There will hopefully be live streaming of the USLI event on NASA TV this Saturday, so stay tuned for that. I'll post a link.


Payload Taking Shape

The CDV is starting to come together. I've been working on some of the functionality of the design, and composed this drawing:

The idea is to guide the payload in the style of a skydiver, pulling on the parachute shroud lines to cause it to drift in that direction. This is accomplished with a model sailboat servo mounted on the base of the nosecone. All of the shroud lines are anchored to the eye-bolt in the tip of the nose, but additional lines are added to the right and left shroud lines for control. That way the servo doesn't bare any of the shock.

Here's a photo of the nosecone with the servo resting on top:

In addition to working on the structure of the payload, we continued to work on the programming of the microcontroller unit. We also started soldering the board together more permanently.

Sadly, we lost a chip. It was a gyro, that measured the angular speed. It must have gotten dropped in the lab somewhere. At least it wasn't the most vital chip, like the GPS unit. We could probably get by without it, because we didn't even write it into the code.

We have only today and tomorrow to get this thing finished.


We Have GPS!

Yesterday we got a lock on satellites with our GPS unit, wired together most of our electronic components on a breadboard, and outlined our entire code in C++, all in one day. It was a very productive day. Today, hopefully we will finalize the rough draft of our code, and hard-wire our board together. We might even get to mounting stuff in the nosecone, which will be our controlled descent vehicle (which from hence forth I will refer to as the CDV, a la NASA).

I'm going to bring my camera in today so you can see some pictures of what we're up to.


Electronics for Our Payload

Shockingly, the USLI launch is in just one week. We have very little time to complete the electronics for the payload, and with many, many roadblocks, we just might be pulling some long hours in the coming days. So here's the rundown:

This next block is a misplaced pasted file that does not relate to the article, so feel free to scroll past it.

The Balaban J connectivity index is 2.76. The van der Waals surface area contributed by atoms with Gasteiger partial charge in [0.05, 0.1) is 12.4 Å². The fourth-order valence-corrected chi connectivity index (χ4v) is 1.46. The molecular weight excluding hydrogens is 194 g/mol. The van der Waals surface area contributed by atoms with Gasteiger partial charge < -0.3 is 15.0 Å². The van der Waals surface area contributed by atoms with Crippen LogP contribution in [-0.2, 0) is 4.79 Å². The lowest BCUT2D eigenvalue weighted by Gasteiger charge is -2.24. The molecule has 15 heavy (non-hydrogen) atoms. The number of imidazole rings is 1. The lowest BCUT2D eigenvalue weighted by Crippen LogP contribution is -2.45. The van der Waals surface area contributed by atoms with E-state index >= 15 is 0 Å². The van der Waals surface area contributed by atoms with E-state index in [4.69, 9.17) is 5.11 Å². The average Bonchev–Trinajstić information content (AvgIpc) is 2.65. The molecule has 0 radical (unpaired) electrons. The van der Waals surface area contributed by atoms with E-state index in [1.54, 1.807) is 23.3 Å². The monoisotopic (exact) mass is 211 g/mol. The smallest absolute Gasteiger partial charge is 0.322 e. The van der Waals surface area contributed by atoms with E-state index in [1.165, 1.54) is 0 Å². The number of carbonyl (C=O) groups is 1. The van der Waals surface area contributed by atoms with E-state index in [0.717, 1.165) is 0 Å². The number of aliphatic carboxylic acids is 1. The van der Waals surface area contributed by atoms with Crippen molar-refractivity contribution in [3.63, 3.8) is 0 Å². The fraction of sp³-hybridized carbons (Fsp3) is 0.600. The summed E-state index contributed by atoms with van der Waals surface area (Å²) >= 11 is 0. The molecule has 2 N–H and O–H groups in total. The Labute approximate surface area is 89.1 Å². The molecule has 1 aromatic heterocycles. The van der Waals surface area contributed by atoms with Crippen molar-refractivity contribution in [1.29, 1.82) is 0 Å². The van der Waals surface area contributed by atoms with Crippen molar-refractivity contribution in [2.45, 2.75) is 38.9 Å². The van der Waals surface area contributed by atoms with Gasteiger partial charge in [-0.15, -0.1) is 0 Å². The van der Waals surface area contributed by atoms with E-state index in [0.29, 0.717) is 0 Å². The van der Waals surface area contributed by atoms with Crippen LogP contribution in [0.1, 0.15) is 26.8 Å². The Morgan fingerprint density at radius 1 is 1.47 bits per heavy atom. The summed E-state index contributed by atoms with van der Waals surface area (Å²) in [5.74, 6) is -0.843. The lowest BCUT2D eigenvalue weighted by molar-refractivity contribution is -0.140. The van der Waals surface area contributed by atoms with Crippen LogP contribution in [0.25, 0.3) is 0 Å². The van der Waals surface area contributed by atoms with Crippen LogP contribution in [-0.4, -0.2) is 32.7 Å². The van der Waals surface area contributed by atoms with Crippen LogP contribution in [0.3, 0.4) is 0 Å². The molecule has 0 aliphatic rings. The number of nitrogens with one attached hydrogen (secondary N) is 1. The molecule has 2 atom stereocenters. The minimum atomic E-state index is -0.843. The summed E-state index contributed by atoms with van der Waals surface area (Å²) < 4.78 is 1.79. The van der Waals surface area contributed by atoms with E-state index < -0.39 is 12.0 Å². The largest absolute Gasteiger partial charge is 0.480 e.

We were using a program called MPLab to program the MCU, but day after day, we would spend ALL our time getting back up to the point we had left off the day before, and thus could make no forward progress.

The functionality of these electronics are so advanced that even the seniors on the team are confused (so of course, I am almost no help, but I've learned the most of everybody). These electronics have a very steep learning curve.

But basically, the goal is to have a controlled descent vehicle deploy at 2500 feet on the way down, and get data from GPS, calculate a landing zone destination, and use servos connected to the parachute shroud lines to guide it in that direction. Yah. We were pretty ambitious. But we could pull it off. Actually, our decision to make the entire thing completely autonomous stems from a laziness on our part. We didn't want to have to hassle with a ground tracking station, which is actually more work than it sounds. A computer could actually (probably) control the descent vehicle better than a human could.

But since MPLab was giving us fits, we are now using an open source system called Arduino, and is working MUCH better. Now are only serious problem (besides the fact that we're behind schedule) is that we can't get a lock on any GPS satellites.

We leave on Wednesday. The launch will be on Saturday.

I'm not really pinning any hopes on winning this competition. I don't care if we're third to last. I just want to beat the other schools I applied to: Embry-Riddle and MIT.

Well, that's all for now. I'll be sure to try and update the blog daily, so you can follow our progress.


I Won a Competition!!

Of four people that entered the Iowa State Space Society's model rocket beauty contest, I came out on top, shockingly. Especially considering the fact that I decided to enter and started building only yesterday.

It was modeled after a rocket propelled grenade, and it flew like one, too. I packed the fuselage full of orange chalk-line powder for added effect. It was epic. I'm kind of disappointed that I forgot to bring my camera.

The first prize was a signed copy of "Rocket Boys" by Homer Hickam.

I'll post a picture of the rocket once I get it fixed. It had a rather rough landing...